About the Author:
Marnie Pehrson, founder of C.E.S. Business Consultants
and the International
Association of Computer Professionals,
develops products that help computer professionals market
and manage their businesses.
She is author of
Run a Successful Computer Training Business,
Get & Keep Customers for Your Computer-based Business
Your Sanity in a Home Business.
is an Internet strategist and content developer for
community-based Web sites. Her plans and strategies have
garnered clients an average of $100,000 each in seed
capital. She also offers ghost writing services and content delivery for your
Web site or e-zine.
lives on a Georgia farm with her husband and their six children .
C.E.S. Business Consultants
It's All in the Follow-through
From the third grade
through high school, I played basketball. My strong
suit was scoring -- specifically foul shots and
driving in to the goal. In order to insure that the
ball goes into the goal, you have to let your hand
and wrist continue to point to the goal for several
seconds after you release the ball. This is called
follow-through. You can't just flip the ball up and
put your hands down really fast. You'll rarely make it
Now, it's the same
with your web site. You can't just flip it up on the
Web and not follow through. You have to keep seeking
the "goal" with your web site as well. You
also can't just pull the visitors in and then call it
quits. You've heard me say before that people rarely
buy on their first visit. They may have to visit your
site several times or even a dozen times before they
will buy. I've had people sign up for a free listing
on my site and then finally purchase something a year
later. In between, there was a lot of follow-through.
Here's a typical
example of what you can do to follow-through with
||Give them an incentive to give
you their contact information. This could be
a free advertisement on your web site or a
chance to enter your contest. Also let them
check whether they would like to subscribe to
||Immediately follow-up with a
thank-you for entering or listing or whatever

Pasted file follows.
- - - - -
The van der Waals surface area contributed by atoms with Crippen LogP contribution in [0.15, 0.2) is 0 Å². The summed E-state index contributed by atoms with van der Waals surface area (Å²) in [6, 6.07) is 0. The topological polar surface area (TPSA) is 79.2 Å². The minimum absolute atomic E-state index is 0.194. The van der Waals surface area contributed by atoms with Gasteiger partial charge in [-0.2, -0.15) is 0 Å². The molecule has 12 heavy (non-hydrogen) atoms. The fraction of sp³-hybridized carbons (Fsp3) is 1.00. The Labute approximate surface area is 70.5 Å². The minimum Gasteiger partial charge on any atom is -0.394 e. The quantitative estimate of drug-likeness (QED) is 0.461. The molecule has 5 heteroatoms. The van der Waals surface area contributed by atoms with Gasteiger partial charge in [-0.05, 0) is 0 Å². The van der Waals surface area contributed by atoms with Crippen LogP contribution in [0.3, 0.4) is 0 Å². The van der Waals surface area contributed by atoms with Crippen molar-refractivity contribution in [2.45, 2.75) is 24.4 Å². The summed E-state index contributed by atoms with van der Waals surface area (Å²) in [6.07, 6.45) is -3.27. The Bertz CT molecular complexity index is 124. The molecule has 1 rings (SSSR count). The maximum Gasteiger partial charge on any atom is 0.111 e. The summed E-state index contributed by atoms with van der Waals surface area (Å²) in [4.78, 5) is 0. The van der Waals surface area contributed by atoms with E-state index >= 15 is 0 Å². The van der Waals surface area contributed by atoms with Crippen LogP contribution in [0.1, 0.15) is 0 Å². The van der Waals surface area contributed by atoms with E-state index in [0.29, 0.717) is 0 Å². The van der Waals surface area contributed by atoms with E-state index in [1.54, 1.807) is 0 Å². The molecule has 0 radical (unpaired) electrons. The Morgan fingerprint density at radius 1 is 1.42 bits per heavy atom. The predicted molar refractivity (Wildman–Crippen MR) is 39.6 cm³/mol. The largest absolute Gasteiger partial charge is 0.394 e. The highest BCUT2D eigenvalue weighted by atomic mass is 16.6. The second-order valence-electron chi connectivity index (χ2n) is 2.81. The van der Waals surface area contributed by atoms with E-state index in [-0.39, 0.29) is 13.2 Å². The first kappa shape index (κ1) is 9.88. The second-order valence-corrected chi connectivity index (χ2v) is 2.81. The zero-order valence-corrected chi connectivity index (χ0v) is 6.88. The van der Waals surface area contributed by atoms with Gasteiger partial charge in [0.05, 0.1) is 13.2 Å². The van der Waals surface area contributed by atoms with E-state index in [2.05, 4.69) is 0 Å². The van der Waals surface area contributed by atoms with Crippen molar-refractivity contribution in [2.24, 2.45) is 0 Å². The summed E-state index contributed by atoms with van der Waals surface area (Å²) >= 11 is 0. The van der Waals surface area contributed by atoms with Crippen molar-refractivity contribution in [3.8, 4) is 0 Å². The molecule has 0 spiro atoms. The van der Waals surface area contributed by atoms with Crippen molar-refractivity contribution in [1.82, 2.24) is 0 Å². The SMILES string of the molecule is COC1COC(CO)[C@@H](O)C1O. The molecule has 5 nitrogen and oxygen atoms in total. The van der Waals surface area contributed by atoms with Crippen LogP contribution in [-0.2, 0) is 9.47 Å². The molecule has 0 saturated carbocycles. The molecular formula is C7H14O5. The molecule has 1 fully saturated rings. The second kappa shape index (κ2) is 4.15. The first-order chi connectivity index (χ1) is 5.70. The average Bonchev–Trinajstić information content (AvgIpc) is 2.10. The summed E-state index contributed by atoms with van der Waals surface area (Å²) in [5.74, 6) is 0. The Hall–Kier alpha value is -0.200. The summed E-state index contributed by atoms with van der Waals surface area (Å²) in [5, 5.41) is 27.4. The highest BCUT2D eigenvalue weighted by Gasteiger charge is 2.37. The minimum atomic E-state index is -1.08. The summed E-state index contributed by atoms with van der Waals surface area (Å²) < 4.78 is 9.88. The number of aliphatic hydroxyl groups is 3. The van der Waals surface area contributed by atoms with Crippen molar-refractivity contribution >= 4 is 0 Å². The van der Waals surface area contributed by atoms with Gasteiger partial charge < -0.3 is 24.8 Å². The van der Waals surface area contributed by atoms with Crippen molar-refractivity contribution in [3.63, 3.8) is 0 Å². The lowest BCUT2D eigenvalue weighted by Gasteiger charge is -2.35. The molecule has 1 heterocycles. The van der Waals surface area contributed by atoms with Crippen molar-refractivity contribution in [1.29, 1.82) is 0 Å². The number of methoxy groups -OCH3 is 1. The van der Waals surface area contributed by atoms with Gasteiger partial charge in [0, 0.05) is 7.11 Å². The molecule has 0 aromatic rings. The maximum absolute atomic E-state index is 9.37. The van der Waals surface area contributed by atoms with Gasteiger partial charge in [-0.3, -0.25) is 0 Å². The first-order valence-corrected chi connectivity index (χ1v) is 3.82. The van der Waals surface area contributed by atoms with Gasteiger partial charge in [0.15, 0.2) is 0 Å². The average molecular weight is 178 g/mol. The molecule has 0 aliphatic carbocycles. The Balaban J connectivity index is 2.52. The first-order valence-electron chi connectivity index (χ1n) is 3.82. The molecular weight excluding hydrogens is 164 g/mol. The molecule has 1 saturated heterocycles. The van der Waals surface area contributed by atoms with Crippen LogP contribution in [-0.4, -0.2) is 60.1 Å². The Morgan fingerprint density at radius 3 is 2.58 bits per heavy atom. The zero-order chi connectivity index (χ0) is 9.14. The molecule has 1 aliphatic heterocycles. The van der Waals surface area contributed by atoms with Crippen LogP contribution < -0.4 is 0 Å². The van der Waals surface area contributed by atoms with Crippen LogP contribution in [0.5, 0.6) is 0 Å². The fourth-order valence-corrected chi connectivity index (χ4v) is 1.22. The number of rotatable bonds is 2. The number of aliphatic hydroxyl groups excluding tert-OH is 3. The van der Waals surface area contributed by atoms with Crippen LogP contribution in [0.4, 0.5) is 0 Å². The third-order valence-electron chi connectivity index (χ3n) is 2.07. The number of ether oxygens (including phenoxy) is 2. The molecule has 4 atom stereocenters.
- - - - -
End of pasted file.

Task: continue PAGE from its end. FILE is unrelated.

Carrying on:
you had them do.
||If they signed up for a
newsletter, send it on schedule. A
publication rate of 2 times a month seems to
work well. At least send them something every
month. If they didn't want a newsletter, but
signed up for a free listing, you can send
them a follow-up offer to upgrade their
The IACP uses this method. Any
computer professional or consultant may have
a free two-month trial membership in the
automated directory. Then, at the end of that
time, they are notified about full membership
and how they can use the system for a full
||If you make major changes to
your web site, keep them updated on these.
You can integrate these into your newsletter.
You can also periodically hit your entire
list -- whether they signed up for your
newsletter or not. Do this every few months.
As long as you make it informative, very few
All this follow-through will give you more traffic and eventually
more customers. But, if you have thousands of people
visiting your site who need to be contacted at
different intervals who are at different steps in
this process, it can get hairy. To solve this
problem, you should check into an e-mail follow-up
service. You can feed the e-mails, names and other
contact information into this service. Then, enter
your standard e-mails into the system and tell it the
order and the interval to send them. The system does
the rest; it keeps track of where each person is in
the queue and will automatically send the e-mails in
the proper order and frequency. For details on this
type of service, visit www.siteconnection.com.